SLIP MASTER RAYNER BATS OFF BOTHAM COMPARISON
SNAPPING THEM UP IN THE SLIPS NATURAL FOR OLLIE
OLLIE RAYNER declined this week to place himself in the Ian Botham class of slip catchers – but admits it’s an art which has sometimes saved his place in the Middlesex team.
The off-spinner further enhanced his reputation as one of the county game’s best close to the wicket fielders with four in the first innings of last week’s draw with Surrey.
Both his physical stature and unorthodox positioning at second slip - well in advance of first - are reminiscent of England’s greatest all-rounder, who excelled in England’s close catching cordon of the 1970s and 80s. Rayner is reluctant to draw comparisons but knows how crucial his ability to throw himself around and get hands on those outside edges has become.
“I don’t know about comparisons with Botham,” he said.
“Slip-catching is just one of those instinctive things. I’m pretty unorthodox in the way I set up and it has put people off in the past as I look the wrong way.
“It’s probably not a technique which you would coach young kids but it is all about being in the best position you can be in to catch the ball.
“I know at times throughout my career my slip catching has got me in the team and that is half the battle. You have got to get in before you can prove what you can do.
“So, I’ve always done a lot of work on my catching because it is another string to my bow.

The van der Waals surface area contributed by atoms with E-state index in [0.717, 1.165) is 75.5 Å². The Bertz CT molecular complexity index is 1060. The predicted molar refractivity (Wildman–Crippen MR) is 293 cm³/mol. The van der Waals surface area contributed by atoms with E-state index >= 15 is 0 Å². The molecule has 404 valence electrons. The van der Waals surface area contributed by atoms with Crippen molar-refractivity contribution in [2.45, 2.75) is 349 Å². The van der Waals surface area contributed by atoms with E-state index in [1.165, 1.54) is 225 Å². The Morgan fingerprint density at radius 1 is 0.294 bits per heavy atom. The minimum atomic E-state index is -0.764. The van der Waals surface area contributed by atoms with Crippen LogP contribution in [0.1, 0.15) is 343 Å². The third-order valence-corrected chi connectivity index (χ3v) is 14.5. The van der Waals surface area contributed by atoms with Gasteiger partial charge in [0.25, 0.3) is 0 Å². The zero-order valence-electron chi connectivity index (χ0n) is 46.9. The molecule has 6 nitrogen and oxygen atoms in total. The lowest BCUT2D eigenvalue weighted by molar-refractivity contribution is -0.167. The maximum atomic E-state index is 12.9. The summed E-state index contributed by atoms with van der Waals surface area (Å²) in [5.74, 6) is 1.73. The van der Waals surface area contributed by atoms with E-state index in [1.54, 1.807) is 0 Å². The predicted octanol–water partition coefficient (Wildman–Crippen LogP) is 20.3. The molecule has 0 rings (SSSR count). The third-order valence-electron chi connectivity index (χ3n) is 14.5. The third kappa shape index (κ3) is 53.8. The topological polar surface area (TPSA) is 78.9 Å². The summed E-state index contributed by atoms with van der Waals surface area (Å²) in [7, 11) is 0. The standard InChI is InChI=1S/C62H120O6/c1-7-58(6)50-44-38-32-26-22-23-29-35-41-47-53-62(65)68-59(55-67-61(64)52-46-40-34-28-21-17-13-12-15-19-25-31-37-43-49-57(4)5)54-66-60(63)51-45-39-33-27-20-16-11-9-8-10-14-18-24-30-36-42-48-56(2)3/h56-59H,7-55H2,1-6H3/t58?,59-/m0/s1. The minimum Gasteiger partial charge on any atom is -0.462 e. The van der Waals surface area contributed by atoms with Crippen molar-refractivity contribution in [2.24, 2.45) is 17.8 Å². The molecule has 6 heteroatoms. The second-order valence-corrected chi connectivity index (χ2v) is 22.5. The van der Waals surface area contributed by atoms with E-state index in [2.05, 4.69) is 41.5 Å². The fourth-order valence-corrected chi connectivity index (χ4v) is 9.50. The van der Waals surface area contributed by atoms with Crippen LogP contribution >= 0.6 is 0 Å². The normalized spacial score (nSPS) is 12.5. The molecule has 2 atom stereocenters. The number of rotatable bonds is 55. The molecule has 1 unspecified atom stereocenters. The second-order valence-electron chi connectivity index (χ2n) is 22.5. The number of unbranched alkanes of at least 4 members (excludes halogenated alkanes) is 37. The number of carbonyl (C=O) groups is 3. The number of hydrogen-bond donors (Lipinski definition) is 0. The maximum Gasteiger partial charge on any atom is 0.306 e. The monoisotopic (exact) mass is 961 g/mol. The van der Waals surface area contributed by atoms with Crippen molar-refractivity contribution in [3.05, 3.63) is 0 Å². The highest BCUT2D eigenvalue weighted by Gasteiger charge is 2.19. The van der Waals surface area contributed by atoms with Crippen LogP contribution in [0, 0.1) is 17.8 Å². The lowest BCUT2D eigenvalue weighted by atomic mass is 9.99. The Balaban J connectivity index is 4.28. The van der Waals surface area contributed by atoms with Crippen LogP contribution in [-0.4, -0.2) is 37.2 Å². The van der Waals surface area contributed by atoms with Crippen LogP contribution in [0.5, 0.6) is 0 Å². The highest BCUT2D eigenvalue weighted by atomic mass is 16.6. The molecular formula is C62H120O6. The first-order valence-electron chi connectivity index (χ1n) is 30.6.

“Some days the bowling might not quite go to plan but you still have an important role to play in the slips, because it’s better to only have to take 10 wickets than dropping a few and having to take 12 or 13.”
Strangely for a man so adept at the art, the 31-year-old revealed it was a role he discovered by accident, having been a boundary boards patroller early in his career.
“I was initially just grazing down at third man when I was younger and they couldn’t be bothered to change everyone around every time for a left-hand, right-hand combination, so I came into gulley, took a catch and never looked back from there,” he added.“I had to make my way from gully to third slip and then to second and that is where I’ve stayed.”
Rayner’s next opportunity to showcase his catching prowess will come in the Specsavers County Championship Division One clash against last year’s runners-up Somerset in a game which starts this Friday.
Middlesex will be without both Dawid Malan and Steven Finn for the match as they are away representing England Lions.
On the plus side though, Tim Murtagh and Paul Stirling become available after completing their international duties with Ireland while opener Sam Robson could return following his recent hamstring injury.
Hands like buckets: Ollie Rayner fields off his own bowling this time in Middlesex’s County Championship clash with Surrey